Podcast – Indoor Air Quality with Zehnder Clean Air Solutions

Our latest podcast episode focuses on indoor workplace air pollution, and the need for a greater understanding of the dangers this poses, and tighter regulations to safeguard employees. 

Produced in partnership with Zehnder Clean Air Solutions, the discussion is led by two industry experts. William Burrows is the company’s North West England and Ireland Project Lead, and regularly undertakes site visits to ascertain air quality in logistics and manufacturing environments, among other sectors, making recommendations on how to improve air flow and protect staff. 

man in orange polo shirt standing in front of table

Keith Cotton is the founder of Crisp Air, a consultancy focused on creating sustainable value for the environment, community, workforce and other organisations — not least local authorities — raising perception of the threat posed by air pollution, both indoor and ambient. 

While indoor air pollution is no stranger to the pages of Air Quality News, research and public awareness is lacking when compared with ambient, or outdoor, air pollution. The issue did become more prevalent during the pandemic, but as our guests explain, that change has sadly not been long lasting.

‘Knowledge is key,’ says Cotton, recounting how some years ago he was talking to the then-Director of Public Health England, and was surprised to hear they only thought of mould from damp when it comes to indoor air pollution, rather than emissions, particulate matter, and other hazards pollutants present in homes and workplaces alike.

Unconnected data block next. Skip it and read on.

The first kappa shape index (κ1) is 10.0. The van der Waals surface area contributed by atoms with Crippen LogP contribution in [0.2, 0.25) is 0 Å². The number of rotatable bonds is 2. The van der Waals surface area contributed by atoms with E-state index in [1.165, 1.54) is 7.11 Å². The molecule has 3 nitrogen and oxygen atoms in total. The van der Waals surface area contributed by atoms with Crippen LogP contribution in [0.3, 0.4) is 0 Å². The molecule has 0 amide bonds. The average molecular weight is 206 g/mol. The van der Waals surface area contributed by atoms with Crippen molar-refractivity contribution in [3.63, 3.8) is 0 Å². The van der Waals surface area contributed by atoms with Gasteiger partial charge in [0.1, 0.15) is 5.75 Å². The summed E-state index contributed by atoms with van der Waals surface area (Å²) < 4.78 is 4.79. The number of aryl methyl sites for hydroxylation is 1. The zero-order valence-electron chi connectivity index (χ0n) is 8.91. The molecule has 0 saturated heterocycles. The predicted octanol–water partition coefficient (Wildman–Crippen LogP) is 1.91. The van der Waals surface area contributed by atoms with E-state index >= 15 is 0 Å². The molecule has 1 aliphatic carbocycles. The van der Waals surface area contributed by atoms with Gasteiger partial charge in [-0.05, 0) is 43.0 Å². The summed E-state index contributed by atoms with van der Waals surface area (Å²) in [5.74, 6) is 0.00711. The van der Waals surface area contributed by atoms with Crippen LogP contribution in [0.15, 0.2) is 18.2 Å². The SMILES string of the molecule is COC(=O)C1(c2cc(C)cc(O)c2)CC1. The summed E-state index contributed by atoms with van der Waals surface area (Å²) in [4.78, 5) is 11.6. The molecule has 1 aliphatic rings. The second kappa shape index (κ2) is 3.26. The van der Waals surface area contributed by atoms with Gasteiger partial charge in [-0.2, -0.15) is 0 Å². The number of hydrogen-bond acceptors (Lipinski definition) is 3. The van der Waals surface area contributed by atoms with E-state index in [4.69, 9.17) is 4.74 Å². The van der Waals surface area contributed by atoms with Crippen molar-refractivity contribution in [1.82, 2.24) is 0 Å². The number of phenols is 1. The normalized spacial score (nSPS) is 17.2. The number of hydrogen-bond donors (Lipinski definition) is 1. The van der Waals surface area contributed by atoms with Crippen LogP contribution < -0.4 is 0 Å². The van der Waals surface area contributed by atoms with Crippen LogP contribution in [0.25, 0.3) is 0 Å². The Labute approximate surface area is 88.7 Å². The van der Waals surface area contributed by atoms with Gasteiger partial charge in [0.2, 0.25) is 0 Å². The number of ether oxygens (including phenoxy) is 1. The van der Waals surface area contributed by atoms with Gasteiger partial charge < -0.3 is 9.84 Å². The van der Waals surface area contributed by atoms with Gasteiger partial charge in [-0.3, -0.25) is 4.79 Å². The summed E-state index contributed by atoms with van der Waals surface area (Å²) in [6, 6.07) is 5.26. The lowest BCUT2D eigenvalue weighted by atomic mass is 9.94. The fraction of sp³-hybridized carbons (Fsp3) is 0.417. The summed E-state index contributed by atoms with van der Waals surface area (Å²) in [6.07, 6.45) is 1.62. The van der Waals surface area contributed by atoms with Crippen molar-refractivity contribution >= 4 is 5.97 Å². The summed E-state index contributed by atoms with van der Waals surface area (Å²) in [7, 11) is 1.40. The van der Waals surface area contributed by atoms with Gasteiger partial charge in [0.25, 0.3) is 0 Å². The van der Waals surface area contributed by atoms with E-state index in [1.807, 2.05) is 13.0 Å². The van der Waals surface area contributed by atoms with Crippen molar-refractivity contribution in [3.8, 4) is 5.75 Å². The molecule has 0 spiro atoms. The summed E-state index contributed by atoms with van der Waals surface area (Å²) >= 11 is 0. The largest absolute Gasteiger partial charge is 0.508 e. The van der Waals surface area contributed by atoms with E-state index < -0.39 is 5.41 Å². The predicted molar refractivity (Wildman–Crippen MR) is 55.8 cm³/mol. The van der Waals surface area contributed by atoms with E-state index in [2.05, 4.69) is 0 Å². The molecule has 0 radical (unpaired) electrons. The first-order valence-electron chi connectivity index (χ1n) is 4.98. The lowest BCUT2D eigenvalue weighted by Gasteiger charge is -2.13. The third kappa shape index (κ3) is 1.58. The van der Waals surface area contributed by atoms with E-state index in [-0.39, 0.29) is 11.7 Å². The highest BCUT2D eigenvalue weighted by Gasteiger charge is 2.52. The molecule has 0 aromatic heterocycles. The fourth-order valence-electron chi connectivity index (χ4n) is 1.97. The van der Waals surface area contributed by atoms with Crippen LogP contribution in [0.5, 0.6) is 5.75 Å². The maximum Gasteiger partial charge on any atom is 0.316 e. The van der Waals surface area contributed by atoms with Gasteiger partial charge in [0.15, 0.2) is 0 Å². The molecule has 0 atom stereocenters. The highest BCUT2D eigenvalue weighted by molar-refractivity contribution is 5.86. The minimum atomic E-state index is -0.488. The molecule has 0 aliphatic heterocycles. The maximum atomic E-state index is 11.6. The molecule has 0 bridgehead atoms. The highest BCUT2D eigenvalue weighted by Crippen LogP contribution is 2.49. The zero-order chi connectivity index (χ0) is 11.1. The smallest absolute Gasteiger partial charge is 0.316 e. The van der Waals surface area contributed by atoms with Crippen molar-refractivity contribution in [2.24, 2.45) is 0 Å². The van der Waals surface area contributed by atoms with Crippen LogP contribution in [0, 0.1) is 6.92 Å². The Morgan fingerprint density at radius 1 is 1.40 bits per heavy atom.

‘The pandemic certainly did raise attention about it, but like our own attitudes towards Covid, I think it’s largely being ignored again,’ he continues, before comparing the measurements of PM2.5 recorded on a London Underground service in rush hour, compared with the World Health Organisation’s recommended annual average limits of 5µg/m3, and maximum levels for 24-hour exposure of 15µg/m3 . ‘Hold your breath if you’re on the Northern Line is all I can say… we recorded 450µg/m3.’ 

Burrows is also keen to point out just how overlooked indoor air pollution is. ‘What people aren’t aware of is that indoor is equally important as outdoor air quality. Take an average day, you or  I will sleep for seven or eight hours. Then there’s another seven or eight hours when most of us are indoors working.’

Referring to a King’s College London study of roadside pollution over a 10 year period, he cites average pollutant levels at 25µg/m3 — much lower than many of the businesses he visits. ‘I can go into a standard logistics environment, and levels are at 167µg/m3. 

‘So you can see there is a significant difference there. People say shut your windows if you’re working in London, but you’ve got to remember those outside levels are at 25µg/m3, so actually quite low. When I go into workplaces, inside, and see the levels there, it’s startling,’ he continues. 

You can listen the full episode below, which includes information on how businesses can improve indoor pollution, signposting to trade unions fighting for tighter regulations to protect staff, and the role campaigns and public messaging can play in the journey to safe indoor air quality. 


Image: Sam Moghadam Khamseh


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